Talk Description: Biosphere 2 is an iconic facility that allows scientists to experiment with environmental conditions and observe how the land surface or ecosystems respond. A scaled-down, model version of biosphere 1 (the Earth), serves as a magnifying glass on how ecosystems interact with the atmosphere where researchers can compare a mini-closed system to better inform large-scale ecosystem models. I will present the research conducted by Columbia University when it managed Biosphere 2 and preliminary results from the current large-scale international experiment (B2_WALD) tracing carbon and water through vegetation and soil.

The Ecology of Water Harvesting
Dr. Vanessa Buzzard, Senior Research Specialist, School of Natural Resources & the Environment

Date/Time: 5/7/2020 | 6:00 PM
Venue & Address: Tucson Botanical Gardens, 2150 N Alvernon Way, Tucson, AZ
Talk Description: Water harvest systems are common in residences throughout Tucson, but little has been done to explore how these systems impact ecological processes. We set out to classify changes in ecosystem processes relating to soil health after installation of various water harvesting systems. We assessed variation in soil properties and microbial diversity following installation of three water harvesting treatments; passive, irrigated, and greywater basins. Overall, our observations indicate that water harvesting influences the ecology of soil systems, which may play an important role in conserving groundwater!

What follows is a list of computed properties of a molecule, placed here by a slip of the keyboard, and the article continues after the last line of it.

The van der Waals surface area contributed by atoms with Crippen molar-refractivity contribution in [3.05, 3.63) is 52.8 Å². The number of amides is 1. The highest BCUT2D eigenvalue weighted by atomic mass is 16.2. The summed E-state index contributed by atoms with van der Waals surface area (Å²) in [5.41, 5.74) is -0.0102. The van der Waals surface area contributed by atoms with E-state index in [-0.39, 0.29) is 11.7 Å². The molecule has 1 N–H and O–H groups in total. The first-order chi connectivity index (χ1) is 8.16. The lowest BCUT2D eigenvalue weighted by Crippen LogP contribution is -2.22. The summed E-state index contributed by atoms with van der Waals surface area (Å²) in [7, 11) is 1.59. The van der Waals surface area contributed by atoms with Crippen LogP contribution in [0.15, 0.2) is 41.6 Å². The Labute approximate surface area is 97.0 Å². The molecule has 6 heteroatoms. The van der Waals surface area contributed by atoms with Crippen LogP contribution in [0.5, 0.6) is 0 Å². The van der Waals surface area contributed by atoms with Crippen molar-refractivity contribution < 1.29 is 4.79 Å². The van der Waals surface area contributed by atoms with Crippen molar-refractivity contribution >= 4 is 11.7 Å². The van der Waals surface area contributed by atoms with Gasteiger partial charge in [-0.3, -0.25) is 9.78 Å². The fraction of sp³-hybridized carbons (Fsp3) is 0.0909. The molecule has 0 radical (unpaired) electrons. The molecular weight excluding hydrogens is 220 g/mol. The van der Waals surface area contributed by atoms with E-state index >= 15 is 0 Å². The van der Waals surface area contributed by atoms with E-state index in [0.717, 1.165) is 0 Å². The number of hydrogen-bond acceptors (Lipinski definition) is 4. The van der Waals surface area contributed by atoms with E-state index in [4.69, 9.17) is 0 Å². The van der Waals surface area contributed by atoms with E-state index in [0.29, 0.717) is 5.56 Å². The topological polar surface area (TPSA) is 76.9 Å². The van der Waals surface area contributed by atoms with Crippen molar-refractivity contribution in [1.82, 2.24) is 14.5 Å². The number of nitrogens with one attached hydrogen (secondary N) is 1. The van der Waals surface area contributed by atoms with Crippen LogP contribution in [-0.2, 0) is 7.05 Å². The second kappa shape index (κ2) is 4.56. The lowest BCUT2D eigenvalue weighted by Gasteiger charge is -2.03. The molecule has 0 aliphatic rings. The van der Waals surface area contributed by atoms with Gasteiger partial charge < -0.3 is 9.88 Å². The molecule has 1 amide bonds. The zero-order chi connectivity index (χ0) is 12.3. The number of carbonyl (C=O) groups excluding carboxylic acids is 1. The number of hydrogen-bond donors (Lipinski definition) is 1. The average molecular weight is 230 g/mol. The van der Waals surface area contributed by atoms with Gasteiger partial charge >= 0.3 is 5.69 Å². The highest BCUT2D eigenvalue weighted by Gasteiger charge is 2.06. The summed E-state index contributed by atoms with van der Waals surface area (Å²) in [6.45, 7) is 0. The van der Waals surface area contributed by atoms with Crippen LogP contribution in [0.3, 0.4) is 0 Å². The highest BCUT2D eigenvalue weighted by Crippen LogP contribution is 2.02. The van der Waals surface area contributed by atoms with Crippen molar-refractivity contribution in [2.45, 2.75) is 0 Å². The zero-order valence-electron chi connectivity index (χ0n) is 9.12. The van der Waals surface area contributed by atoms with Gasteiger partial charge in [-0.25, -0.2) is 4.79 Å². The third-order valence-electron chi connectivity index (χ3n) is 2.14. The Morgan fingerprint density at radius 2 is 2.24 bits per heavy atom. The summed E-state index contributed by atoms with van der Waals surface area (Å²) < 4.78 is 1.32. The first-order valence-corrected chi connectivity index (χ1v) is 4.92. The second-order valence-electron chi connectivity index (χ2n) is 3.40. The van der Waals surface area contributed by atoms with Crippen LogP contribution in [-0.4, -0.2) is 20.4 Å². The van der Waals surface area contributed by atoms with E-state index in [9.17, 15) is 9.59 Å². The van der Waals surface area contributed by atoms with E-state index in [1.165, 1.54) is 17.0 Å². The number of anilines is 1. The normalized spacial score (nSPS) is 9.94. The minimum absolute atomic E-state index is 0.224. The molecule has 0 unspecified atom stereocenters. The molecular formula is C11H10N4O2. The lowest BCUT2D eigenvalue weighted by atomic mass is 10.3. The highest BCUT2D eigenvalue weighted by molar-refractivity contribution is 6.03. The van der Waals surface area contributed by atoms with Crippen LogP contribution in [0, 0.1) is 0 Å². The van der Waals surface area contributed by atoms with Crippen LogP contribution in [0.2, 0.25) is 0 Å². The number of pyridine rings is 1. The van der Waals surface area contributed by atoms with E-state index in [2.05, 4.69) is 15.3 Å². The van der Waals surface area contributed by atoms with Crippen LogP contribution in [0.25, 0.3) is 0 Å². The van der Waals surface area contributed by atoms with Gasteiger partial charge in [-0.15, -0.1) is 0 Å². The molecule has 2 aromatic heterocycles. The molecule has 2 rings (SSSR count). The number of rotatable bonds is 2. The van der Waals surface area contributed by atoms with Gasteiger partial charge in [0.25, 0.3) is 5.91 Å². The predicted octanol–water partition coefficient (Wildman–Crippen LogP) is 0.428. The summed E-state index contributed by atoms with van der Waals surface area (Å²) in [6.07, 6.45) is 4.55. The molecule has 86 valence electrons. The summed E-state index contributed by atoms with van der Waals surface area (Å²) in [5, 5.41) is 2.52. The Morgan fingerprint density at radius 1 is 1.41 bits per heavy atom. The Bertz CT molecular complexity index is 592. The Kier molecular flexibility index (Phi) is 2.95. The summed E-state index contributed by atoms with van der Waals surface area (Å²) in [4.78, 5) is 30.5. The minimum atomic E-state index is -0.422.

Speaker Bio: Dr. Buzzard is a senior research specialist in the School of Natural Resources and the Environment. She received her Ph.D. from the University of Arizona in the Department of Ecology and Evolutionary Biology in 2017, where she focused on plant functional trait distributions across both space and time. She has since moved from studies of predominantly natural systems to focus on urban environments, where she extends questions regarding the drivers of biodiversity and ecosystem function in soils to human environments.


 Desert Laboratory at Tumamoc Hill

Talk Title Details
TBD Date/Time: 1/22/2020 | 6:00 PM
Venue & Address: Desert Laboratory at Tumamoc Hill, 1675 W. Anklam Rd Tucson, AZ
Talk Description: TBD
TBD Date/Time: 2/12/2020 | 6:00 PM
Venue & Address: Desert Laboratory at Tumamoc Hill, 1675 W. Anklam Rd Tucson, AZ
Talk Description: TBD
TBD Date/Time: 3/18/2020 | 6:00 PM
Venue & Address: Desert Laboratory at Tumamoc Hill, 1675 W. Anklam Rd Tucson, AZ
Talk Description: TBD
TBD Date/Time: 4/8/2020 | 6:00 PM
Venue & Address: Desert Laboratory at Tumamoc Hill, 1675 W. Anklam Rd Tucson, AZ
Talk Description: TBD
TBD Date/Time: 5/13/2020 | 6:00 PM
Venue & Address: Desert Laboratory at Tumamoc Hill, 1675 W. Anklam Rd Tucson, AZ
Talk Description: TBD

Borderlands Brewing

Talk Title Details
Harnessing Storm Water in Desert Cities
Neha Gupta, PhD Student, Department of Hydrology & Atmospheric Sciences
Date/Time: 1/9/2020 | 6:00 PM
Venue & Address: Borderlands Brewing, 119 E. Toole Ave., Tucson, AZ
Talk Description: Desert cities such as Tucson, Arizona are trying to address the challenges of drought and flooding. An emerging strategy to address these problems involves capturing rainwater either as it falls, or as it runs through city streets as stormwater—approaches collectively termed “green infrastructure.” My research seeks to understand how green infrastructure networks work best in our desert landscape and how it is best implemented. 
More than a Thermometer, Bristlecone Pine as a Historian
Will Tintor, PhD Student, School of Geography and Development and the Laboratory of Tree-Ring Research
Date/Time: 2/13/2020 | 6:00 PM
Venue & Address: Borderlands Brewing, 119 E. Toole Ave., Tucson, AZ